On Sept. 23, 2013, the Internal Revenue Service (IRS) issued Notice 2013-61 to describe special administrative procedures that employers may use to correct overpayments of employment taxes for 2013 and prior years with respect to certain benefits provided to same-sex spouses.
Notice 2013-61 adds to the guidance in Revenue Ruling 2013-17, which announced that the IRS will recognize all legally married same-sex couples for federal tax purposes, regardless of where the couple lives. The IRS began applying the terms of Revenue Ruling 2013-17 on Sept. 16, 2013. However, taxpayers may rely on the ruling for prior years, as long as the statute of limitations has not expired.
Both IRS Notice 2013-61 and Revenue Ruling 2013-17 implement the Supreme Court’s decision on the Defense of Marriage Act (DOMA). On June 26, 2013, the Court held that same-sex couples who are legally married under state law are entitled to equal treatment under federal law with regard to income taxes and federal benefits.
The special administrative procedures described in Notice 2013-61 are optional. They are intended to reduce the filing and reporting burdens associated with the retroactive application of Revenue Ruling 2013-17. Employers that prefer to use the regular procedures for correcting employment tax overpayments related to same-sex spouse benefits, instead of the special administrative procedures, may do so.
Employment Tax Return—Third Quarter 2013
Notice 2013-61 provides that, if an employer withholds employment taxes with respect to same-sex spouse benefits in the third quarter of 2013 (July, August, September), determines the amount withheld on the benefits, and repays or reimburses employees for the amount of the taxes before filing the third quarter 2013 Form 941 (Employer’s Quarterly Federal Tax Return), the employer will not report the wages and withholding on the third quarter 2013 Form 941. For the third quarter of 2013, the Form 941 is due on Oct. 31, 2013.
If the employer does not repay or reimburse employees for the amount of the overcollection before filing the third quarter 2013 Form 941, the employer must report the amount of the overcollection on that return and can use one of the special administrative procedures for 2013 described below to make an adjustment or claim a refund for the overpayment.
Special Procedures for 2013
For overpayments of employment taxes for 2013, Notice 2013-61 provides two alternative special procedures.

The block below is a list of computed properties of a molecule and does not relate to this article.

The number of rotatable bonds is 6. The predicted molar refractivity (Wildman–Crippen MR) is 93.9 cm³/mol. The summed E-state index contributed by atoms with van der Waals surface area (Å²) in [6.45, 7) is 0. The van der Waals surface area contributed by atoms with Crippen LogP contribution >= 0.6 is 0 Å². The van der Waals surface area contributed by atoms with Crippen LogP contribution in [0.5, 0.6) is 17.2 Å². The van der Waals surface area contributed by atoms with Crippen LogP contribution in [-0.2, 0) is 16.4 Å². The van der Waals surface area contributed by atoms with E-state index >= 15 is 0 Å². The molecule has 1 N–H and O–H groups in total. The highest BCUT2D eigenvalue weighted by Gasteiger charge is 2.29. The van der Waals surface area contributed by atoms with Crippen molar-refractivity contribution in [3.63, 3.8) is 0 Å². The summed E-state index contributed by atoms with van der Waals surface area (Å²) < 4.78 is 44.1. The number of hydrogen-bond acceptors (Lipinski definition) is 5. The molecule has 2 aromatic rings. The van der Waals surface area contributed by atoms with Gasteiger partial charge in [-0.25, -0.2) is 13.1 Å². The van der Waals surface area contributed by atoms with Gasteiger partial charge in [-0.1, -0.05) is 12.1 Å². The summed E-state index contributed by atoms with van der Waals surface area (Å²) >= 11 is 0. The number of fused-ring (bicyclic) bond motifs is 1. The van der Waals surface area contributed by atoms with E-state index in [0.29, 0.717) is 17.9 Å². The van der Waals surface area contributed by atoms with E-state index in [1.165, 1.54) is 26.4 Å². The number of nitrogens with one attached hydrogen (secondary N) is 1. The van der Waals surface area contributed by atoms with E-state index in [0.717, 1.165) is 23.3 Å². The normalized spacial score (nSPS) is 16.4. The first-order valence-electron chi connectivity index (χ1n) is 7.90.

- Under the first alternative, an employer must repay or reimburse employees for the amount of the over-collected Federal Insurance Contribution Act (FICA) tax and income tax withholding with respect to same-sex spouse benefits for the first three quarters of 2013 on or before Dec. 31, 2013. After repaying or reimbursing employees, employers use the fourth quarter 2013 Form 941 to correct overpayments of employment taxes for the first three quarters of 2013.
- Under the second alternative, employers file Form 941-X (Adjusted Employer’s Quarterly Federal Tax Return or Claim for Refund) for the fourth quarter of 2013 to correct the overpayment of FICA taxes during all quarters of 2013. This second alternative cannot be used for income tax withheld from employees. However, employees will receive credit for the income tax withheld for purposes of determining any entitlement to a refund of income tax paid with respect to same-sex spouse benefits provided in 2013 when they file Form 1040 (U.S. Individual Income Tax Return).
Special Procedure—Years Before 2013
With respect to overpayments of FICA taxes for years before 2013, employers can make a claim or adjustment for all four calendar quarters of a year on one Form 941-X filed for the fourth quarter of such year if the statute of limitations on refunds has not expired and, in the case of adjustments, the period of limitations will not expire within 90 days of filing the adjusted return. Under normal procedures, employers are required to file a Form 941-X for each calendar quarter for which a refund claim or adjustment is made.
This special administrative procedure is subject to the usual requirements that apply to corrections of overpayments for prior years, including the filing of Forms W-2c, repaying or reimbursing employees for the overwithheld taxes and obtaining the required written statements (and consents if applicable) from employees.
Also, this special administrative procedure for prior years cannot be used with regard to income tax withheld from employees with respect to same-sex spouse benefits in prior years. Employees may receive refunds of income tax paid with respect to same-sex spouse benefits in prior years by filing Form 1040X (Amended U.S. Individual Income Tax Return). As indicated above, an employer filing a claim for refund or credit or making adjustments for prior years must file Forms W-2c for the prior years. Forms W- 2c will assist employees in claiming a refund of income tax.
Statute of Limitations
Generally, the statute of limitations for filing a refund claim is three years from the date the return was filed or two years from the date the tax was paid, whichever is later. As a result, it is possible that refund claims may still be filed for tax years 2010, 2011 and 2012.
Same-sex Spouse Benefits
For purposes of Notice 2013-61, “same-sex spouse benefits” refers to the benefits specified in Revenue Ruling 2013-17 for which amended income tax returns and adjusted employment tax returns or claims for refund or credit may be filed. These benefits are same-sex spouse employer-provided health coverage and fringe benefits that were provided by an employer to a same-sex spouse and are excludable from income under section 106, 117(d), 119, 129 or 132 of the Internal Revenue Code based on an individual’s marital status.
Source: Internal Revenue Service